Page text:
However, despite these impressive numbers, the US giant has only poured a small amount of that money back into the local film and television industry, producing only one Australian Netflix Original series (Tidelands, pictured) since its launch in 2015.
That could all change following a new report from the Australian Competition and Consumer Commission (ACCC), which sheds light on the practices of digital platforms and how they conduct business in Australia.
The report, released by treasurer Josh Frydenberg and communications minister Paul Fletcher, puts forward a total of 23 recommendations for increased regulation of digital platforms.
Following the inquiry, Fletcher appeared on ABC’s Insiders program to discuss local content rules that weren’t directly addressed in the report, with the communications minister recommending that digital platforms like Netflix, Google and Facebook be held to the same laws and regulations that other media companies are forced to abide by.
“Would you like to see #Netflix making a bigger contribution to the Australian economy?” @annabelcrabb asks @PaulFletcherMP, as the Government looks to tighten laws on online media companies #Insiders #auspol pic.twitter.com/JntkGpGd2JJuly 27, 2019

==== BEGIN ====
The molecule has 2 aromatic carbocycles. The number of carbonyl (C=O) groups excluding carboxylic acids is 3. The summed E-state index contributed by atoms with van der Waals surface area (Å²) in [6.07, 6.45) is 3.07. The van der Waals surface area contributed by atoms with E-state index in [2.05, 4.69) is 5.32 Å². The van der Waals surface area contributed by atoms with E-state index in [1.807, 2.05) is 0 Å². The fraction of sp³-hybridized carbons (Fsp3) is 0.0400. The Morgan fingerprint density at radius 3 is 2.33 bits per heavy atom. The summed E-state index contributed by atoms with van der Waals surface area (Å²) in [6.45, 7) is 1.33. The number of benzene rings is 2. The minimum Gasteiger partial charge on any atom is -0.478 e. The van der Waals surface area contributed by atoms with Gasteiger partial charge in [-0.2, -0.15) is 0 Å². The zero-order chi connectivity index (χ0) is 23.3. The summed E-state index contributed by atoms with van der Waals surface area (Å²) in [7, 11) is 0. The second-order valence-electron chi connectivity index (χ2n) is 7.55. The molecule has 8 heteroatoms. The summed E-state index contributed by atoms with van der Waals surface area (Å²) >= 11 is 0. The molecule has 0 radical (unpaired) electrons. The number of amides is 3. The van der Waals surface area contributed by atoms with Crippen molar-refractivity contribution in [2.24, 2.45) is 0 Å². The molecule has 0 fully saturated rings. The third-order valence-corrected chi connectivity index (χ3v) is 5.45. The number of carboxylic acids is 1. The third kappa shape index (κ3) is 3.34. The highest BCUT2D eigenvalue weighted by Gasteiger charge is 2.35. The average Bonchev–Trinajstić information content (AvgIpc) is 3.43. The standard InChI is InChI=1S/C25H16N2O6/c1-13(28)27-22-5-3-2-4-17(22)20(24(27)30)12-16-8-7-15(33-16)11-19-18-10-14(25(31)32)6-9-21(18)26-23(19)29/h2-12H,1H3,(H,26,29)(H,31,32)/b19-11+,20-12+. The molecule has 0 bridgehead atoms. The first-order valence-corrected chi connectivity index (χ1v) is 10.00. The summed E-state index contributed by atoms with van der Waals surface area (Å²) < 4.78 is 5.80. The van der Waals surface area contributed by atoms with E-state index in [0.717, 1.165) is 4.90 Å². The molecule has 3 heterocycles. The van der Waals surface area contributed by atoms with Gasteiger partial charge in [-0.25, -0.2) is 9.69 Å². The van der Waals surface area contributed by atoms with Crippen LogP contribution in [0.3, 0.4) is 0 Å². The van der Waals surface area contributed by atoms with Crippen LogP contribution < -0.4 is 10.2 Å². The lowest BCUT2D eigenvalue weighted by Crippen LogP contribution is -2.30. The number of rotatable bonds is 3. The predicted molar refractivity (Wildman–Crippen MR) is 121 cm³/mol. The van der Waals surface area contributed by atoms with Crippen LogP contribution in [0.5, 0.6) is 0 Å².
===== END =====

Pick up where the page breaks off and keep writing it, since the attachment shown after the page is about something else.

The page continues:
“Clearly, one of the questions is: obligations on free-to-air television networks and on subscription TV for Australian content, does it stack up for Netflix not to have such obligations, those are questions we’ll consider,” said Fletcher, further stating that the ACCC will “be interested in the feedback of stakeholders.”
He continued, “as this report analyses, there’s a set of obligations on one set of businesses, serving Australians and providing content, namely traditional free-to-air and pay TV operators. There is no such obligation on Netflix, or indeed on Stan, or others which are also providing content to Australians.”
“It raises significant policy questions, those are precisely the kinds of questions that this comprehensive ACCC report [examines],” said Fletcher.
[via The Guardian]